Then there are the practical problems.  Indonesian jails are so overcrowded remote isles are being considered as crim dumps.  We know about penal colonies so could assist by organizing fact-finding tours of Christmas Island.

Indonesians are skilled at bending laws. This is not authoritarian China with cameras on every lamppost.  Uniformed police are seldom seen after the morning and evening rush hours, so it’s unwise for motorists to assume a red light means STOP to all road users.

Cigarettes glow under NO SMOKING notices while plastic bags filled with garbage bob down grimy streams past banners prohibiting rubbish dumping.

The new laws may get overlooked in some areas, but they’ll lie in wait like unsleeping gin-traps with jaws agape ready for the unwary paw. Tenderfoot tourists are the target species as they’re known to be well-heeled.

There’s also a long tradition of mob enforcement known as ‘sweeping.’  This involves self-righteous thugs wearing religious garb hitting hotels and demanding to see the register.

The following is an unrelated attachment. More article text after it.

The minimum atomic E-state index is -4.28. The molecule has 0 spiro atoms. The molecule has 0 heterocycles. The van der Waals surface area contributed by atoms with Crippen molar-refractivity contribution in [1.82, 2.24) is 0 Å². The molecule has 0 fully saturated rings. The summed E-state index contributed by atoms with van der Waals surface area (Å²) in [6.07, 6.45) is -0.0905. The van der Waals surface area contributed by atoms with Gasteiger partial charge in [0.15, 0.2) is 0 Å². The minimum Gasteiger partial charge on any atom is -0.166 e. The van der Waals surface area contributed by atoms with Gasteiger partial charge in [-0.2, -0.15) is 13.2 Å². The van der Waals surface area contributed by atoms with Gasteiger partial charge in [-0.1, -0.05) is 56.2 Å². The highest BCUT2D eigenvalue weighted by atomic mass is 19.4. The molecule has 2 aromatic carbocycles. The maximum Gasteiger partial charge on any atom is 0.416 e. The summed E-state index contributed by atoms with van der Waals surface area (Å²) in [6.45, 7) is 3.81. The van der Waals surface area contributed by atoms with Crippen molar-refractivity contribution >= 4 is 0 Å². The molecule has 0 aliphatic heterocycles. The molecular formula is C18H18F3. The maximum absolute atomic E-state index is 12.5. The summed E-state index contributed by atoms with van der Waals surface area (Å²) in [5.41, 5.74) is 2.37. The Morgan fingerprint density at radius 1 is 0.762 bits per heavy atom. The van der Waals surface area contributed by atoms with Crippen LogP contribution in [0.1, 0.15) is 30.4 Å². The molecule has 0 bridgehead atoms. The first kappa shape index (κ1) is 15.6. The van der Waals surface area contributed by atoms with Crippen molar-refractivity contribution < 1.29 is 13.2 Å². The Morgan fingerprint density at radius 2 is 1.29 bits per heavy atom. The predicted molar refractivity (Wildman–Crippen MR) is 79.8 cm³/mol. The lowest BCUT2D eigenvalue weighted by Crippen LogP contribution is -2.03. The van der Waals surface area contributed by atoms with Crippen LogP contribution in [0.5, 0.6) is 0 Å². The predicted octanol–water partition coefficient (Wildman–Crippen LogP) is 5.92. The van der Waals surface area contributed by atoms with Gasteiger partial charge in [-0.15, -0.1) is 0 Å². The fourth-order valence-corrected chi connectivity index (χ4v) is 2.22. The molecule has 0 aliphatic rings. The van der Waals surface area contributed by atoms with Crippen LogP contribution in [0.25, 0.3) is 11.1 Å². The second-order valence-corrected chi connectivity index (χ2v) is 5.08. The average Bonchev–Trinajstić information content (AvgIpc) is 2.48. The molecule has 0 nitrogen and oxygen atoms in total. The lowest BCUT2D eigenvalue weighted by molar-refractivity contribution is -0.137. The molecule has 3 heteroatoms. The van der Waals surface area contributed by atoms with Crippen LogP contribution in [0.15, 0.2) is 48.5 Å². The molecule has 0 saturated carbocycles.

There have been fewer reports of these shakedowns recently.  Maybe the police are getting more professional and less likely to be intimidated by hoons swearing they’re driven by piety.  That could change if the volatile mix of religion and politics is given a fundamentalist shake.

The government’s slogan selling tourism abroad is ‘Wonderful Indonesia’.  ‘Worrisome’ might be a better fit.

First published in Pearls and Irritations, 30 September 2019.  See:

Wednesday, September 25, 2019


A can-do Kiwi evolves and earns        


Frank Sinatra crooned that love and marriage go together like a horse and carriage, but work and pleasure don’t rhyme to most people.  An exception is Kiwi inventor Paul Dixon and his company Environeer.